Why It’s Important to Understand What's In Your CBD

It’s an alarming fact on its face: Only one-third of CBD products contain the amount of CBD that they claim. Because CBD is still a relatively new ingredient from a product development standpoint, the industry isn’t as familiar with it, which means that oftentimes consumers are left in the dark. 

CBD and finding your go-to dose can be likened to caffeine intake. For example, one person may need multiple cups of coffee to get going in the morning, while another just needs, say, half a cup. Because there’s so much inconsistency in the consumer experience, there’s been a movement towards transparency and quality control, and rightly so. So how do you sift between the brands that work and the ones that don’t? It starts with understanding how the product is made.

The hemp plant is known to absorb toxins, so make sure it's grown to its purest state and lab-tested.

First, you should always make certain that the hemp used to produce your CBD is properly grown and harvested. Hemp plants are known to absorb toxins and radiation from the soil. In fact, hemp plants were used to help pull toxins out of the soil around Chernobyl. Thus many CBD products contain pesticides and other toxins that are used during cultivation get extracted along with the plant’s cannabinoids and terpenes. This leads to inconsistent CBD levels and poorly sourced products exposing the user to harmful chemicals, and diminished efficacy. Transparency in sourcing, production, and composition is key to effective use.

Pay attention to where your CBD comes from, and look carefully at the COA.

A reputable CBD company like Feals relies on hemp plants grown under organic farming practices and is hand-harvested in Colorado and Oregon. They use pressurized CO2 to pull CBD and other phytocannabinoids from the cannabis plant. The result?  Potent cannabinoids that are free of chlorophyll and other chemicals. No matter the brand, a reputable CBD company should have its Certificate of Analysis (COA) readily available. While it’s not an industry-standard yet, the batch-level analysis is important. COAs include test results from a third-party lab which tests for contaminants, solvents, and the percentage of cannabinoids.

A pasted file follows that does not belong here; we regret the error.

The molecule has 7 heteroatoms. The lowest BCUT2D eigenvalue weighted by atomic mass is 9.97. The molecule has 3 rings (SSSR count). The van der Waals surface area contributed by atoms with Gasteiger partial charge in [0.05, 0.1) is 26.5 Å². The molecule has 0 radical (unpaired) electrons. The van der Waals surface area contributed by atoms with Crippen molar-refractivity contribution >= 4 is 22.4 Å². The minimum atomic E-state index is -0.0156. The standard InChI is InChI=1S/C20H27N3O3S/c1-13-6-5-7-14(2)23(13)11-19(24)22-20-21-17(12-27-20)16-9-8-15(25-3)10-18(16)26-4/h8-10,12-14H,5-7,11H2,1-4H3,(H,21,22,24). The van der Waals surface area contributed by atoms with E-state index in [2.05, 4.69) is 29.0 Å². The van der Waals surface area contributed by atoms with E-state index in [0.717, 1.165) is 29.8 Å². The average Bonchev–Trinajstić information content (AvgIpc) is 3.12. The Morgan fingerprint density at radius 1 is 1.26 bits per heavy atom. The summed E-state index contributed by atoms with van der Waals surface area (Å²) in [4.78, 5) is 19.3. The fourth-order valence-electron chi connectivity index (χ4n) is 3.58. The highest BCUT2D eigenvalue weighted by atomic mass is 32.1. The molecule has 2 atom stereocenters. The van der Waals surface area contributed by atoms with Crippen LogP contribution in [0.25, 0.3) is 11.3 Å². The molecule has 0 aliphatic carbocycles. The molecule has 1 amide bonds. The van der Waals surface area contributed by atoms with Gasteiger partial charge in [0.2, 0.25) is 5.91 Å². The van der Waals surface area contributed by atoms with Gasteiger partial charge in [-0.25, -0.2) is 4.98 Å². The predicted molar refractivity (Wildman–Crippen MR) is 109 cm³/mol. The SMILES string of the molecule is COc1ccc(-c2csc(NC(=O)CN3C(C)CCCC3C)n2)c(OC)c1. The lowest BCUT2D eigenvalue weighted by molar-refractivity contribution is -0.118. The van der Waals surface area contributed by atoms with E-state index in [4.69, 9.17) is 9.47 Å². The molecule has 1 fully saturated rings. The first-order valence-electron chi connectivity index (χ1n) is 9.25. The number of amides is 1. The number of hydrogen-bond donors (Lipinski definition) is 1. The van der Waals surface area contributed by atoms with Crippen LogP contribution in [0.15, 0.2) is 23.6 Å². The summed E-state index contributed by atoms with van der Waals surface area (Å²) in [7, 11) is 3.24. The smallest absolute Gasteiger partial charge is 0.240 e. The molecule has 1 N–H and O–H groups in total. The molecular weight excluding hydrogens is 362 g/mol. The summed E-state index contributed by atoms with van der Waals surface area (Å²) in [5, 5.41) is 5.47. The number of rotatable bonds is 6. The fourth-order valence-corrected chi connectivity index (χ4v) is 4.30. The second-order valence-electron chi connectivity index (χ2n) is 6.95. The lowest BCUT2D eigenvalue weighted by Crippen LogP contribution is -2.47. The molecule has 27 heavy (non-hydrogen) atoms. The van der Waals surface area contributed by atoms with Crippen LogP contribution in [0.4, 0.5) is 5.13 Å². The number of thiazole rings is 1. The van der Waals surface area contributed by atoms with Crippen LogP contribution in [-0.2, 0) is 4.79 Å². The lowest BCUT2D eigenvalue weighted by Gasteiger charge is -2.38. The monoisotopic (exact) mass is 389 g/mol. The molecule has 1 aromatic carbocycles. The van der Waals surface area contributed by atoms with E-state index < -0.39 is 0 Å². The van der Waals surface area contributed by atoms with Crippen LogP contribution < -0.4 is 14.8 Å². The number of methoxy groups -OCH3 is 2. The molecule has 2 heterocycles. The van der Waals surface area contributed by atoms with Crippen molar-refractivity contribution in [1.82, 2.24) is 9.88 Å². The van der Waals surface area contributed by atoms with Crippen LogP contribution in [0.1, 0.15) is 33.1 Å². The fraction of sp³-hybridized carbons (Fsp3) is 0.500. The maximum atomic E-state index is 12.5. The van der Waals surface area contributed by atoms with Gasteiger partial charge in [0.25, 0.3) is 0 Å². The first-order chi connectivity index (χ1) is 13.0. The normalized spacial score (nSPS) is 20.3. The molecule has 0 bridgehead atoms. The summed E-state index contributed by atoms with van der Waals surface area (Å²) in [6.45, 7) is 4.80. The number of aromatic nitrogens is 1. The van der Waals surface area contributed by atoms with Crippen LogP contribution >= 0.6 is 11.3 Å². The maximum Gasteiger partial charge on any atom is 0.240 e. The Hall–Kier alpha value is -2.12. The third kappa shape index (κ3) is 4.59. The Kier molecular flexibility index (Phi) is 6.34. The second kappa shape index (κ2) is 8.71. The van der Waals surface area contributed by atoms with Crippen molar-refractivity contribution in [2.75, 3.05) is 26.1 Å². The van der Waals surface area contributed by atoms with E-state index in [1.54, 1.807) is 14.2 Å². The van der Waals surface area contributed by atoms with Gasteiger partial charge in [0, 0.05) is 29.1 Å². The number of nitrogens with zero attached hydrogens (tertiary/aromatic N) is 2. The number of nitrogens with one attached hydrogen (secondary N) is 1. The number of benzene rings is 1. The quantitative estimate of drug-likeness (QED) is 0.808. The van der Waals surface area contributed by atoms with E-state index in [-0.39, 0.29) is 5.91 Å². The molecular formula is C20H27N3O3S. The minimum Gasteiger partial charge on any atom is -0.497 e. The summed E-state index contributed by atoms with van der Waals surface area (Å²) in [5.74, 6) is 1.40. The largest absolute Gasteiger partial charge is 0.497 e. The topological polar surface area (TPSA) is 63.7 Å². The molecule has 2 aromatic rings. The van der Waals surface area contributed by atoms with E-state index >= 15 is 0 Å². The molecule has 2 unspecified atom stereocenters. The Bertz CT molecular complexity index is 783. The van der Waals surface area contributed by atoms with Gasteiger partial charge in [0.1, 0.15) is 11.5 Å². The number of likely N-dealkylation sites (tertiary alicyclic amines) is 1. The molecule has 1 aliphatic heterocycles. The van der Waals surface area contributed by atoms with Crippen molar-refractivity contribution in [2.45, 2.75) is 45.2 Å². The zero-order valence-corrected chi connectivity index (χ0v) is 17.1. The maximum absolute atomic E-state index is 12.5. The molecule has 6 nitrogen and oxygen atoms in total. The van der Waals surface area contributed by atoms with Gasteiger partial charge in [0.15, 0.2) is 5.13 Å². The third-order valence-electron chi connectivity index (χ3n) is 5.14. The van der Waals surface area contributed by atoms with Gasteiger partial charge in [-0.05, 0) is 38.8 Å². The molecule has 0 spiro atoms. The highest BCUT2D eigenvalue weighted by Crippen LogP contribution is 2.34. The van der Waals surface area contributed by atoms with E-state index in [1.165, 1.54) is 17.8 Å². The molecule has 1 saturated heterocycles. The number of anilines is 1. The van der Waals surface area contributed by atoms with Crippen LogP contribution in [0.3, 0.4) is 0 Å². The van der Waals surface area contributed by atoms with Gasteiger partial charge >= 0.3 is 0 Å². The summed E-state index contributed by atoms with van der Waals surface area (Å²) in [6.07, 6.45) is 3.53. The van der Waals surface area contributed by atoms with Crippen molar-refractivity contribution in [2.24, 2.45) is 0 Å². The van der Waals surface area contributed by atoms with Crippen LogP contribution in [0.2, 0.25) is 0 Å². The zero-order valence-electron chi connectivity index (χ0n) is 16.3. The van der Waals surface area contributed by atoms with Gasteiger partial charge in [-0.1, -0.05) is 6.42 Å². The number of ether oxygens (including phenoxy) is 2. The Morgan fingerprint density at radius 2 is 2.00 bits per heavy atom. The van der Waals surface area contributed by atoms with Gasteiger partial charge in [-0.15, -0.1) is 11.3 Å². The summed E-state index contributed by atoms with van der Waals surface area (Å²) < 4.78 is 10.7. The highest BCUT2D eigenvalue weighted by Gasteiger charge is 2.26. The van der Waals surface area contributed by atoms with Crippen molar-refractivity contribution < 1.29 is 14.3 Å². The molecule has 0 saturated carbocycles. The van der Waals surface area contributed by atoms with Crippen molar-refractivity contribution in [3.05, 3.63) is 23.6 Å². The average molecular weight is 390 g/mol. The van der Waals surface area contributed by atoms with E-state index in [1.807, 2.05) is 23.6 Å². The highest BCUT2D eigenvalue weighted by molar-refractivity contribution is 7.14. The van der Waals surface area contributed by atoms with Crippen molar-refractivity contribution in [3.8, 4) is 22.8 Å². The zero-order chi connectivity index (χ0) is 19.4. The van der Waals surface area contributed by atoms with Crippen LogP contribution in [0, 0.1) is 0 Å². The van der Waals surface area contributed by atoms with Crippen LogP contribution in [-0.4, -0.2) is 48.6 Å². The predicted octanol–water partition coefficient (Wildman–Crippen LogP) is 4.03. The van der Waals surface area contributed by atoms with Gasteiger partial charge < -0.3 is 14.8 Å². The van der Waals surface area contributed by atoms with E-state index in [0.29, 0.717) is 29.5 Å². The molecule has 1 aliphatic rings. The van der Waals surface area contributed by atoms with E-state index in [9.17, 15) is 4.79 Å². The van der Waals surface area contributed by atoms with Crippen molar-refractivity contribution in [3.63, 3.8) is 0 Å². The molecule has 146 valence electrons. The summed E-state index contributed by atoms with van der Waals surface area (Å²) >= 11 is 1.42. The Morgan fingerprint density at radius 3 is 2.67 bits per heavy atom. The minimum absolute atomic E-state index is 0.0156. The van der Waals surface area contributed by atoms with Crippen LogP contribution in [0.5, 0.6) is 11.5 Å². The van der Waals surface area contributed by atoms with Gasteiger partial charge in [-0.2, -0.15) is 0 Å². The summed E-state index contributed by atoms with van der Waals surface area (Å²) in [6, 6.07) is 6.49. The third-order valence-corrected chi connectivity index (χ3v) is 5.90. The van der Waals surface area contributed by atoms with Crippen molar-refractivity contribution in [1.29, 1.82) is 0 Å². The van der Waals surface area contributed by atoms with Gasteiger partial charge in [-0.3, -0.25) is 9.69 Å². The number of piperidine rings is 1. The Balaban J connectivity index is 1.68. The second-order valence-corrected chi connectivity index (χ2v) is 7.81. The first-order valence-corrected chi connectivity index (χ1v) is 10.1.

What’s more, a COA will also confirm that the dosage is correctly represented on the packaging. It’s important to know that products called hemp oil or hemp extract may contain trace amounts of THC, so read the label carefully. It should tell you both how much CBD is in the bottle and how much CBD there is per serving (typically between 1,000-5,000 MG per ounce) to be sure it’s legit. In the case of Feals, their COAs are readily available, both on the website and — better yet — on the product itself via QR code.

So there, you have it, a few tips to get you started as you find the right CBD for you. In the absence of comprehensive industry regulation, a little extra homework will go a long way.

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